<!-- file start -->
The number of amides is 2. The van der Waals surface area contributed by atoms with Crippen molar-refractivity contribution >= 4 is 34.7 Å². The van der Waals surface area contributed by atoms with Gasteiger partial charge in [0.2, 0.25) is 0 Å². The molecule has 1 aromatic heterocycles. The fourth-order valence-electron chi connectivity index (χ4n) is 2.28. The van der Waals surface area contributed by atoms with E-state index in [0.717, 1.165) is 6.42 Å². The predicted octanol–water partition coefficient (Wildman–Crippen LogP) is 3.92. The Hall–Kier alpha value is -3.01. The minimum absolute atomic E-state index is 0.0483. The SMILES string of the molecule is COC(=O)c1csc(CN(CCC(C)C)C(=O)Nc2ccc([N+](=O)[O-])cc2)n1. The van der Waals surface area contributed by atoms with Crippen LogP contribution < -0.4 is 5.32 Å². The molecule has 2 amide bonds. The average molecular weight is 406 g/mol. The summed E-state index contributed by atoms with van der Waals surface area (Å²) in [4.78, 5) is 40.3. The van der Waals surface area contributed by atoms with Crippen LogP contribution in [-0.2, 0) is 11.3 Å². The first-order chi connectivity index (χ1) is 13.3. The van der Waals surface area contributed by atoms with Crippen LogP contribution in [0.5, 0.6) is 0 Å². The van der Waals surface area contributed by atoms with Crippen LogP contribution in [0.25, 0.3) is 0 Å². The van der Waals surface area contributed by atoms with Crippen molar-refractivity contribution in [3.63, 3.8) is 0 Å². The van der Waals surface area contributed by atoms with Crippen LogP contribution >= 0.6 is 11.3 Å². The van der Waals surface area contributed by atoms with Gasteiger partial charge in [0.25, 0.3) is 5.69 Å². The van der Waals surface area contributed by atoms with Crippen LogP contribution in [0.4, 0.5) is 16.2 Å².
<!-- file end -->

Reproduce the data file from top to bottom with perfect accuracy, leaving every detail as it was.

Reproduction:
The number of amides is 2. The van der Waals surface area contributed by atoms with Crippen molar-refractivity contribution >= 4 is 34.7 Å². The van der Waals surface area contributed by atoms with Gasteiger partial charge in [0.2, 0.25) is 0 Å². The molecule has 1 aromatic heterocycles. The fourth-order valence-electron chi connectivity index (χ4n) is 2.28. The van der Waals surface area contributed by atoms with E-state index in [0.717, 1.165) is 6.42 Å². The predicted octanol–water partition coefficient (Wildman–Crippen LogP) is 3.92. The Hall–Kier alpha value is -3.01. The minimum absolute atomic E-state index is 0.0483. The SMILES string of the molecule is COC(=O)c1csc(CN(CCC(C)C)C(=O)Nc2ccc([N+](=O)[O-])cc2)n1. The van der Waals surface area contributed by atoms with Crippen LogP contribution < -0.4 is 5.32 Å². The molecule has 2 amide bonds. The average molecular weight is 406 g/mol. The summed E-state index contributed by atoms with van der Waals surface area (Å²) in [4.78, 5) is 40.3. The van der Waals surface area contributed by atoms with Crippen LogP contribution in [-0.2, 0) is 11.3 Å². The first-order chi connectivity index (χ1) is 13.3. The van der Waals surface area contributed by atoms with Crippen LogP contribution in [0.5, 0.6) is 0 Å². The van der Waals surface area contributed by atoms with Crippen LogP contribution in [0.25, 0.3) is 0 Å². The van der Waals surface area contributed by atoms with Crippen molar-refractivity contribution in [3.63, 3.8) is 0 Å². The van der Waals surface area contributed by atoms with Crippen LogP contribution >= 0.6 is 11.3 Å². The van der Waals surface area contributed by atoms with Gasteiger partial charge in [0.25, 0.3) is 5.69 Å². The van der Waals surface area contributed by atoms with Crippen LogP contribution in [0.4, 0.5) is 16.2 Å².